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      Murine gammaherpesvirus 68 infection is associated with lymphoproliferative disease and lymphoma in BALB beta2 microglobulin-deficient mice.

      Journal of Biology

      DNA, Viral, Animals, metabolism, Gammaherpesvirinae, genetics, physiology, Herpesviridae Infections, complications, pathology, virology, Lymphoma, Lymphoproliferative Disorders, Mice, Mice, Inbred BALB C, Mice, Knockout, Spleen, cytology, beta 2-Microglobulin, deficiency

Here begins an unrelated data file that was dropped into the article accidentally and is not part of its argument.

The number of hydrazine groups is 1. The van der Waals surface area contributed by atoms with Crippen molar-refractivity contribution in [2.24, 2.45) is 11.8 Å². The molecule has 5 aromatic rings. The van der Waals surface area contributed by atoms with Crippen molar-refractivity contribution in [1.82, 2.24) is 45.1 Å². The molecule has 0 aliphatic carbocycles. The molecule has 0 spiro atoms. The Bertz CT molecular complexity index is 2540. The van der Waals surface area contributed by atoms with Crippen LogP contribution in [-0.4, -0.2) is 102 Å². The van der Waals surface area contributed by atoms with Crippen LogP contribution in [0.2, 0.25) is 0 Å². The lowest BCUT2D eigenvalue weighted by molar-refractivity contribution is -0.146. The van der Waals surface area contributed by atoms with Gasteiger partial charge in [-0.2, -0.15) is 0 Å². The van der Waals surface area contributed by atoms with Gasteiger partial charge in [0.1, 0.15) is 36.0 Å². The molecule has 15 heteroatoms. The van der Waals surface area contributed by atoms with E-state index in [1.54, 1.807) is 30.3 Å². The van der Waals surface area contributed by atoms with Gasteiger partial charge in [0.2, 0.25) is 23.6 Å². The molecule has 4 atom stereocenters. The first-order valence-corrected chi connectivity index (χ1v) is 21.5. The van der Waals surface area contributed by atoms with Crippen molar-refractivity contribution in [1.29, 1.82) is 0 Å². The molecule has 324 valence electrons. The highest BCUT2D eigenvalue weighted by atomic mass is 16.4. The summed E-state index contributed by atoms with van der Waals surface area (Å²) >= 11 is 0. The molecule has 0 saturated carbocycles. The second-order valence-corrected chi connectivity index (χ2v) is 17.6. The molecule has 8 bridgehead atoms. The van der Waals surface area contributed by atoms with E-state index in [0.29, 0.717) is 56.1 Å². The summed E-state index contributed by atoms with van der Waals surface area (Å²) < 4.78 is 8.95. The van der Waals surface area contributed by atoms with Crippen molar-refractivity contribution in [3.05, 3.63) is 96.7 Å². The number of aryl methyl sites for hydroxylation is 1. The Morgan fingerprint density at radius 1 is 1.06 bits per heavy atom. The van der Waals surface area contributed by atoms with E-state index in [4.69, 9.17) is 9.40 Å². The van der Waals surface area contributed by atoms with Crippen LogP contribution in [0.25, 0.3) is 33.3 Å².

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          Human gammaherpesvirus infections are associated with development of lymphoproliferative disease. Understanding of the mechanisms of gammaherpesvirus lymphomagenesis during chronic infection in a natural host has been limited by the exquisite species specificity of human gammaherpesviruses and the expense of primates. Murine gammaherpesvirus gammaHV68 is genetically and biologically related to human gammaherpesviruses and herpesvirus saimiri and has been reported to be associated with lymphoproliferative disease in mice (N. P. Sunil-Chandra, J. Arno, J. Fazakerley, and A. A. Nash, Am. J. Pathol. 145:818-826, 1994). We report the development of an animal model of gammaHV68 lymphomagenesis in BALB/c beta2 microglobulin-deficient mice (BALB beta2m-/-). GammaHV68 infection induced two lymphoproliferative lesions: B-cell lymphoma and atypical lymphoid hyperplasia (ALH). ALH lesion histology resembled lesions of Epstein-Barr virus-associated posttransplant lymphoproliferative disease and was characterized by the abnormal infiltration of the white pulp with cells expressing the plasma cell marker CD138. Lymphomas observed in gammaHV68-infected animals were B220+/CD3- large-cell lymphomas. GammaHV68-infected cells were common in ALH lesions as measured by in situ hybridization with a probe specific for viral tRNAs (vtRNAs), but they were scarce in gammaHV68-infected spleens with normal histology. Unlike ALH lesions, gammaHV68 vtRNA-positive cells were rare in lymphomas. GammaHV68 infection of BALB beta2m-/- mice results in lymphoproliferation and lymphoma, providing a valuable tool for identifying viral and host genes involved in gammaherpesvirus-associated malignancies. Our findings suggest that gammaHV68 induces lymphomas via hit-and-run oncogenesis, paracrine effects, or stimulation of chronic inflammation.

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